Bride & Prejudice (PG)

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The ViewNewcastle Review

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Review byMatthew Turner05/10/2004

Three out of Five stars
Running time: 105 mins

Energetic, colourful, enjoyable and well-acted film that is only let down by its disappointing songs.

Bride and Prejudice is the latest film from director Gurinder Chadha, whose previous film, Bend It Like Beckham, made a Hollywood star out of Keira Knightley. It’s entirely possible that Bride and Prejudice will do the same for Bollywood superstar Aishwarya Rai – she’s already the face of several ad campaigns.

Like ‘Beckham’, Bride and Prejudice takes an English cultural icon (in this case Jane Austen) and drops it into an Indian setting, or, in this case, gives it a total Bollywood make-over, complete with dancing and extremely dodgy songs.

Austen Ripe For Update

The characters and plot of Pride and Prejudice lend themselves remarkably well to an update. The Bennetts become the Bakshis and the importance of a “good” (arranged) marriage remains intact. Aishwarya Rai plays the Lizzie character (now Lalita), who finds herself falling for Martin Henderson’s blue-eyed Darcy, although several misunderstandings contrive to keep them apart.

The main sub-plot also survives, with the disreputable Mr Wickham (Daniel Gillies) here cast as a scruffy backpacker who sweeps Lucky (i.e. Lydia) off her feet after being invited to stay by the family.

The performances are extremely good, particularly Rai and Peeya Rai Chowdhary, who steals all her scenes as Lucky. As Darcy, Martin Henderson frequently looks a little bewildered (the amusing out-takes over the credits indicate that his bewilderment was probably genuine), but he’s charming and charismatic in the part (though, obviously, he’s no Colin Firth).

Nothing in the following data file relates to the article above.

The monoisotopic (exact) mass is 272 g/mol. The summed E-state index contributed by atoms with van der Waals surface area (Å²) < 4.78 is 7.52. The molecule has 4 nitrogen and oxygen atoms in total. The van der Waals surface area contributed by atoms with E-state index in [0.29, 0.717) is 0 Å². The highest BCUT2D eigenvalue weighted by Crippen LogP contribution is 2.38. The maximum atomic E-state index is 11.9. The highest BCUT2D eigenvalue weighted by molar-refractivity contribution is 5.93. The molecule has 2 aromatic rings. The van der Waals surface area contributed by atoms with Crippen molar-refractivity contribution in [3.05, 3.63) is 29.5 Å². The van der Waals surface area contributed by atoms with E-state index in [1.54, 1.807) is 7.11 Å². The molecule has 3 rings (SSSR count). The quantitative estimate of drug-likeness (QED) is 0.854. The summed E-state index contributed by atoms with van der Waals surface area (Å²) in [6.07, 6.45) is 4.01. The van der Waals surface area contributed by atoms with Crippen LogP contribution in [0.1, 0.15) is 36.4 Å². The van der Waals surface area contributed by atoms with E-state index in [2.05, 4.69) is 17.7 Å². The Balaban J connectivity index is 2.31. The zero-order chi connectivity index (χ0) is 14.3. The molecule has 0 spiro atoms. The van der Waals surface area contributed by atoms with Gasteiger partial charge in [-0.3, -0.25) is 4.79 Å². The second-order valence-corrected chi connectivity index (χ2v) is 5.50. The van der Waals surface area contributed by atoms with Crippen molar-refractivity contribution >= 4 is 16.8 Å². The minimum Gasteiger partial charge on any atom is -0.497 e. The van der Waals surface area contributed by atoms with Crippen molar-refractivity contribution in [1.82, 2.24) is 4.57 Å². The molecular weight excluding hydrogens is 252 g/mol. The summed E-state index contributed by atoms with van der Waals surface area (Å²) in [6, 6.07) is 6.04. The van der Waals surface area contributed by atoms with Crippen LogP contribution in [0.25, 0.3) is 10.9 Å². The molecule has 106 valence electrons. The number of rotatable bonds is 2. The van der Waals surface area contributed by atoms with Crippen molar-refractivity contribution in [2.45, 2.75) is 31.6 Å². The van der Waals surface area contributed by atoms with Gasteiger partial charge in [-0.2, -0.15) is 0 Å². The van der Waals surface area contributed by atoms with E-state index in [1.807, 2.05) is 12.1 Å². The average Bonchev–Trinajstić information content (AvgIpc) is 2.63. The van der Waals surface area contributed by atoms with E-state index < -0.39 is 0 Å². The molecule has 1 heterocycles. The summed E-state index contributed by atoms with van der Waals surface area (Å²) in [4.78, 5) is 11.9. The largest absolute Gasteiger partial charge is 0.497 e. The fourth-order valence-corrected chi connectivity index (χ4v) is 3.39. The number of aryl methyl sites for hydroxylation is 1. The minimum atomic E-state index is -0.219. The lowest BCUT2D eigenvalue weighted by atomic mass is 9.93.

Flat And Unmemorable Songs

There’s also great support from Nadira Babbar (as Mrs Bakshi) and a hilarious comic turn from Nitin Ganatra as the bride-seeking Mr Kohli, an LA businessman seeking refuge from career women and lesbians – his scenes are definite highlights, even if his character is a little over the top.

As with a Bollywood movie, there are frequent bursts into song and dance routines. This works well on two levels, at once embracing the Bollywood style and also gently making it a pastiche. The dance routines, in particular are superb, although the same cannot be said for the songs, which are flat and unmemorable.

Also, you occasionally want everyone to stop singing and get back to the story – the out-takes do a good job of suggesting that the entire production was a non-stop party. On a similar note, the script could have been a lot sharper, as it misses several opportunities to apply Austen-like social commentary to today’s society.

That said, Bride and Prejudice is an enjoyable film with an infectious sense of energy and fun – it’s definitely the sort of film that’ll send you out of the cinema with a smile on your face, even if it’s not quite the film it could have been.

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Content updated: 24/07/2012 02:10

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